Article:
Hamilton Institute researchers Robert Shorten and Doug Leith have been awarded major new research funding by Science Foundation Ireland.
Speaking at the announcement Director-General of Science Foundation Ireland, Professor Mark Ferguson, said: “The PI projects for 2012, selected following a highly-competitive, peer-reviewed process, are investigating some of the most important issues facing humanity today”.
Prof. Robert Shorten (centre) project co-PI in the Hamilton Institute with Prof. Mark Ferguson (left) Director-General of Science Foundation Ireland and Minister Richard Bruton (standing)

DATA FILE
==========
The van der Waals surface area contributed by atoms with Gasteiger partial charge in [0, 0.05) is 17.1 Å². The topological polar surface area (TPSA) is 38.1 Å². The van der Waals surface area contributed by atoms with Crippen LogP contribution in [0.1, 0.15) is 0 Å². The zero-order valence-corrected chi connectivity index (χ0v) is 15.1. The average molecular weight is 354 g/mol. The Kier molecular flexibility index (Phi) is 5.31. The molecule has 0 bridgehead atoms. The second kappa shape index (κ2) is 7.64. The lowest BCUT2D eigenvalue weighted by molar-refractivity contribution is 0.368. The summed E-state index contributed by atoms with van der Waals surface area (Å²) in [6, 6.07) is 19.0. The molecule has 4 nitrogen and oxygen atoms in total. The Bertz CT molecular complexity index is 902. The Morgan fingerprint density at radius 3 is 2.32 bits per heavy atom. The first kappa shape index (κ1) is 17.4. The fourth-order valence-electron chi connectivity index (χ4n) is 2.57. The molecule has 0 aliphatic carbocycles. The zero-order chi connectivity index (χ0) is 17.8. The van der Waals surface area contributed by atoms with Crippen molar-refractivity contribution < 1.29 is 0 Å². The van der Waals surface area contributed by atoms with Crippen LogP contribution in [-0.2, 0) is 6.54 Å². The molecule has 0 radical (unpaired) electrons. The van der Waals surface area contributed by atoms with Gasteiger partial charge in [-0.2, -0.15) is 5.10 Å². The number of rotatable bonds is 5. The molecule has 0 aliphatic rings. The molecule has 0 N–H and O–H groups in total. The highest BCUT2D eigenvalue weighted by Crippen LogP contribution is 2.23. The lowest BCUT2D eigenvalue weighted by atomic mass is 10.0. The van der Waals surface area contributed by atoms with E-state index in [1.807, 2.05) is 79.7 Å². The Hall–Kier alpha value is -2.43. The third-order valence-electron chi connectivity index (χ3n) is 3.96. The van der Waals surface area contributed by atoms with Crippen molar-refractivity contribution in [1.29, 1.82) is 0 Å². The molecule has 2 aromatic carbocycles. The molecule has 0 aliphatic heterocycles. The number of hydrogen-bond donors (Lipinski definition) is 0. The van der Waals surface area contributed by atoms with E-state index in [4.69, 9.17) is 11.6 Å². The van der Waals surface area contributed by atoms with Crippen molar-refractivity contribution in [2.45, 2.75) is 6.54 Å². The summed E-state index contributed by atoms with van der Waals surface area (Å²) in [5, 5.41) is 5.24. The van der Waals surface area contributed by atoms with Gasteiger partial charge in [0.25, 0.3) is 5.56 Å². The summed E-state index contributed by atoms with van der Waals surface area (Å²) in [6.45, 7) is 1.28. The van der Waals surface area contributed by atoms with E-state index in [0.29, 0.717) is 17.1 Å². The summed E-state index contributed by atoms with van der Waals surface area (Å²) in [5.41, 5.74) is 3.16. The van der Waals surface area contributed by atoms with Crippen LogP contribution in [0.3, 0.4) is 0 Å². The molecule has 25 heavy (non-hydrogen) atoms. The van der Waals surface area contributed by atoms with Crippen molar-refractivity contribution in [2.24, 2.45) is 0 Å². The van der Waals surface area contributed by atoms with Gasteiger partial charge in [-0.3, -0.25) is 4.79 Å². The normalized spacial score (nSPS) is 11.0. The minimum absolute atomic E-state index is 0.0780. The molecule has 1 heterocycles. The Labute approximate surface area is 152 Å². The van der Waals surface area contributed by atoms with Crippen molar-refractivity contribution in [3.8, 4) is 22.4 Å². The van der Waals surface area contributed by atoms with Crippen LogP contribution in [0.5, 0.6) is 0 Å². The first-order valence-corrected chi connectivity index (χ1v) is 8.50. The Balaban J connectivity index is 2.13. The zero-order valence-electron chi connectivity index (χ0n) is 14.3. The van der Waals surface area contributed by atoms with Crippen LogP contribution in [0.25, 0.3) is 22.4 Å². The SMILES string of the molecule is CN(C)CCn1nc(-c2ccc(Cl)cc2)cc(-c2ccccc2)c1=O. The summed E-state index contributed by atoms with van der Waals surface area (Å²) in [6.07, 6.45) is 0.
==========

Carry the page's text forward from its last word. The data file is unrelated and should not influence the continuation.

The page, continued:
Transport is a major contributor to climate change and pollution in our cities. Looking ahead, the need is to regulate the aggregate effect of vehicles, e.g. to avoid pollution peaks, manage traffic flow more efficiently while respecting an emissions budget, and regulate electric vehicle load on the energy network. This requires vehicles to be able to cooperate with each other. Much of the technology needed (GPS, smart sensors, city-wide wireless network connectivity etc) will soon be widely deployed and the political will for change increasingly exists. However, the lack of scalable, efficient algorithms for achieving cooperation and coordination, which is the primary technical focus of the new Hamilton Institute project, remains a key technology bottleneck to future developments.